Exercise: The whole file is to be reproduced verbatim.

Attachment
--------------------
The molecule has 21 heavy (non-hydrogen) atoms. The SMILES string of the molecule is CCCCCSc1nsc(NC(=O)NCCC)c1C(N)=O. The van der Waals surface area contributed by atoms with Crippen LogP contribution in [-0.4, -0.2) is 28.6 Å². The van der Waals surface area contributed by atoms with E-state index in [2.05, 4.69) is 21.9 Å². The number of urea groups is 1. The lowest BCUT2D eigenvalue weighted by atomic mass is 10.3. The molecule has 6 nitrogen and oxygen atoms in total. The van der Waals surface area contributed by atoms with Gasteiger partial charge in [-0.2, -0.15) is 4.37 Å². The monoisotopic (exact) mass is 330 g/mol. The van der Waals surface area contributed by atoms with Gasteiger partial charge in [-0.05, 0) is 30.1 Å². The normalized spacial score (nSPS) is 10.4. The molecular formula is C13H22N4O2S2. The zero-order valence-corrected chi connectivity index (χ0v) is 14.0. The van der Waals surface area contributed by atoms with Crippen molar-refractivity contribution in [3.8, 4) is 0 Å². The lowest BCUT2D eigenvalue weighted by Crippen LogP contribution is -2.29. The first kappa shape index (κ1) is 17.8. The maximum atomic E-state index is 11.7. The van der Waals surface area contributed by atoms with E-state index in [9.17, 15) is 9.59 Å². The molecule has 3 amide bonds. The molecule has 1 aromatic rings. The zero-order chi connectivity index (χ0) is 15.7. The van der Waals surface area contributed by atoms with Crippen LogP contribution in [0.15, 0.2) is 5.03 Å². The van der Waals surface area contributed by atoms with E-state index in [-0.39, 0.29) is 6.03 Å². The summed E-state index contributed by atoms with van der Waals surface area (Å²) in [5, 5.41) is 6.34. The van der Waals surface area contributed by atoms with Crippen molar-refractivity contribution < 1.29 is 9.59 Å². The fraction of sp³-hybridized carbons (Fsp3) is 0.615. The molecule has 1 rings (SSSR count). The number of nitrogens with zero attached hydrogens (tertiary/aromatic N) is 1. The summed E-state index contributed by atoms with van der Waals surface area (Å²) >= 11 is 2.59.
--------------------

The molecule has 21 heavy (non-hydrogen) atoms. The SMILES string of the molecule is CCCCCSc1nsc(NC(=O)NCCC)c1C(N)=O. The van der Waals surface area contributed by atoms with Crippen LogP contribution in [-0.4, -0.2) is 28.6 Å². The van der Waals surface area contributed by atoms with E-state index in [2.05, 4.69) is 21.9 Å². The number of urea groups is 1. The lowest BCUT2D eigenvalue weighted by atomic mass is 10.3. The molecule has 6 nitrogen and oxygen atoms in total. The van der Waals surface area contributed by atoms with Gasteiger partial charge in [-0.2, -0.15) is 4.37 Å². The monoisotopic (exact) mass is 330 g/mol. The van der Waals surface area contributed by atoms with Gasteiger partial charge in [-0.05, 0) is 30.1 Å². The normalized spacial score (nSPS) is 10.4. The molecular formula is C13H22N4O2S2. The zero-order valence-corrected chi connectivity index (χ0v) is 14.0. The van der Waals surface area contributed by atoms with Crippen molar-refractivity contribution in [3.8, 4) is 0 Å². The lowest BCUT2D eigenvalue weighted by Crippen LogP contribution is -2.29. The first kappa shape index (κ1) is 17.8. The maximum atomic E-state index is 11.7. The van der Waals surface area contributed by atoms with E-state index in [9.17, 15) is 9.59 Å². The molecule has 3 amide bonds. The molecule has 1 aromatic rings. The zero-order chi connectivity index (χ0) is 15.7. The van der Waals surface area contributed by atoms with Crippen LogP contribution in [0.15, 0.2) is 5.03 Å². The van der Waals surface area contributed by atoms with E-state index in [-0.39, 0.29) is 6.03 Å². The summed E-state index contributed by atoms with van der Waals surface area (Å²) in [5, 5.41) is 6.34. The van der Waals surface area contributed by atoms with Crippen molar-refractivity contribution < 1.29 is 9.59 Å². The fraction of sp³-hybridized carbons (Fsp3) is 0.615. The molecule has 1 rings (SSSR count). The number of nitrogens with zero attached hydrogens (tertiary/aromatic N) is 1. The summed E-state index contributed by atoms with van der Waals surface area (Å²) >= 11 is 2.59.